PARASHAH: K'doshim (Holy People)
ADDRESS: Vayikra (Leviticus) 19:1-20:27
AUTHOR: Torah Teacher Ariel ben-Lyman HaNaviy

(Note: all quotations are taken from the Complete Jewish Bible, translation by David H. Stern,
Jewish New Testament Publications, Inc., unless otherwise noted)

Let’s begin with the opening blessing for the Torah:

"Baruch atah YHVH, Eloheynu, Melech ha-‘Olam,

asher bachar banu m’kol ha-amim,

v’natan lanu eht Torah-to.

Baruch atah YHVH, noteyn ha-Torah.


(Blessed are you, O’ LORD, our God, King of the Universe,

you have selected us from among all the peoples,

and have given us your Torah.

Blessed are you, LORD, giver of the Torah.


Our Torah portion this week is called K'doshim. The root of this Hebrew word is one of the most widely recognized, as well as beloved words in the language spoken by the offspring of Avraham: kadosh. Actually "kodesh" itself is not the prime root, but nevertheless, it is the most easily recognized of the cognates.

Our parashah begins with this benevolent statement from the Holy One:

"Vay'dabeyr YHVH el-Moshe leymore: Dabeyr el-kal-adat B'ney-Yisra'el v'amarta ahleyhem: K'doshim tihyu ki kadosh ani YHVH Eloheychem."

(ADONAI said to Moshe, "Speak to the entire community of Isra'el; tell them, 'You people are to be holy because I, ADONAI your God, am holy)

The following lengthy quote from the 'Everyman's Talmud' by Abraham Cohen is made concerning holiness: 'To the Rabbis the idea of God was not a metaphysical abstraction but the very foundation of right human living. As already mentioned, idolatry was synonymous with immorality and a degraded standard of life. Conversely, belief in God was the inspiration of a lofty plane of thought and action. It will be shown later that the doctrine of imitatio Dei, the Imitation of God, lies at the root of Talmudic ethics.

'The characteristic term, which distinguishes the Deity from this point of view, is 'holiness.' It implies apartness from everything that defiles as well as actual perfection. The Rabbinic Jew always thought of God as 'the Holy One, blessed be He,' that being the commonest of all the names ascribed to Him.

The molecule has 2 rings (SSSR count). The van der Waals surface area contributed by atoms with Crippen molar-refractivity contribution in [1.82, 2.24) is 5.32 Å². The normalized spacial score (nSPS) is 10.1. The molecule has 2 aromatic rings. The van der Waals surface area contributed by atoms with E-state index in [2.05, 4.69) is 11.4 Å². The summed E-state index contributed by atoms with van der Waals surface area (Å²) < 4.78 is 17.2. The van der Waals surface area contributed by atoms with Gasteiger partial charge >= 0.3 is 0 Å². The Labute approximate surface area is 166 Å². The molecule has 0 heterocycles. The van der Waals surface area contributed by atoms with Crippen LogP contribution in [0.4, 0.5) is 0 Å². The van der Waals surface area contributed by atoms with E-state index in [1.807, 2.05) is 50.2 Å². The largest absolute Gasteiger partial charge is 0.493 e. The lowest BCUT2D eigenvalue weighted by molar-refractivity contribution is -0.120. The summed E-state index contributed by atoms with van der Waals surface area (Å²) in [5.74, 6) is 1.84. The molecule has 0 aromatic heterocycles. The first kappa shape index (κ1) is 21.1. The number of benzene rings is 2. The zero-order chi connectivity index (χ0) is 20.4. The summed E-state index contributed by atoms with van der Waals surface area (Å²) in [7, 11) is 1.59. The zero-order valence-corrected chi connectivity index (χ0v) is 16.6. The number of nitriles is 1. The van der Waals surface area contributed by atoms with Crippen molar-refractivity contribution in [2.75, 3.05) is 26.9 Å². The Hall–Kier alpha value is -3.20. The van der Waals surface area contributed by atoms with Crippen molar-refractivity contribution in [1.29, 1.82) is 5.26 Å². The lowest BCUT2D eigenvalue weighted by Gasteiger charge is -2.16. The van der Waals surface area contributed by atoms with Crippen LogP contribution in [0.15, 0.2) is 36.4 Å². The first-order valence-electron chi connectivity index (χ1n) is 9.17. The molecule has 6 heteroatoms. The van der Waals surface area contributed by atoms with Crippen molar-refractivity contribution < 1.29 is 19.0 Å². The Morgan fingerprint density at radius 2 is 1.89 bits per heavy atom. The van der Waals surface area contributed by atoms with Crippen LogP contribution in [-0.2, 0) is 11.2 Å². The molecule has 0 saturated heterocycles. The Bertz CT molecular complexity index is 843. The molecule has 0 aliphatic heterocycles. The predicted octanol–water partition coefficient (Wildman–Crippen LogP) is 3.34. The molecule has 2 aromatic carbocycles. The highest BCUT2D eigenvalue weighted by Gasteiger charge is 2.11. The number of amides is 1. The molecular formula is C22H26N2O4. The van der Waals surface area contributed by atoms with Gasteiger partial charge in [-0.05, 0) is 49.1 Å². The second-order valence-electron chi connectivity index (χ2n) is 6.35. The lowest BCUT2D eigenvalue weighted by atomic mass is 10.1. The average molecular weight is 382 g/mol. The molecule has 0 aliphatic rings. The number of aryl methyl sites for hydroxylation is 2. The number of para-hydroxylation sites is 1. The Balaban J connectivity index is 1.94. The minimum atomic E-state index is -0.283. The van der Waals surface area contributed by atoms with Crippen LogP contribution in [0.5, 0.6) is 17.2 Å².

'Both the divine holiness and its meaning for human beings are emphasized in this [Talmudic] passage: 'The Holy One, blessed be He, says to man, "Behold, I am pure, My abode is pure, My ministers are pure, and the soul I give you is pure. If you return it to Me in the same state of purity that I give it to you, well and good; if not, I will destroy it before you"' (Leviticus Rabbah XVIII. I).

'But the term 'holiness' has a special connotation when applied to God. It has a perfection, which is beyond the attainment of any human being. In the text, 'For he is a holy God' (Josh. XXIV. 19), the adjective has a plural form, which is explained to mean, 'He is holy with all kinds of holiness,' i.e., He is the perfection of holiness. On the words 'Ye shall be holy' (Leviticus XIX. 2) the comment is made: 'It is possible to imagine that man can be as holy as God; therefore the Scripture adds, "for I am holy"—My holiness is higher than any degree of holiness you can reach’ (Leviticus Rabbah XXIV. 9).’

As has already been stated, holiness is not metaphysical; our concept of holiness does not define what is holy. Only the Holy One himself can fully define—as well as embody holiness. To be sure, the phrase ‘I am ADONAI,’ or its equivalent ‘I am ADONAI your God appears sixteen times in chapter nineteen alone! Chapter twenty sees another four uses of these phrases. The lesson is obvious: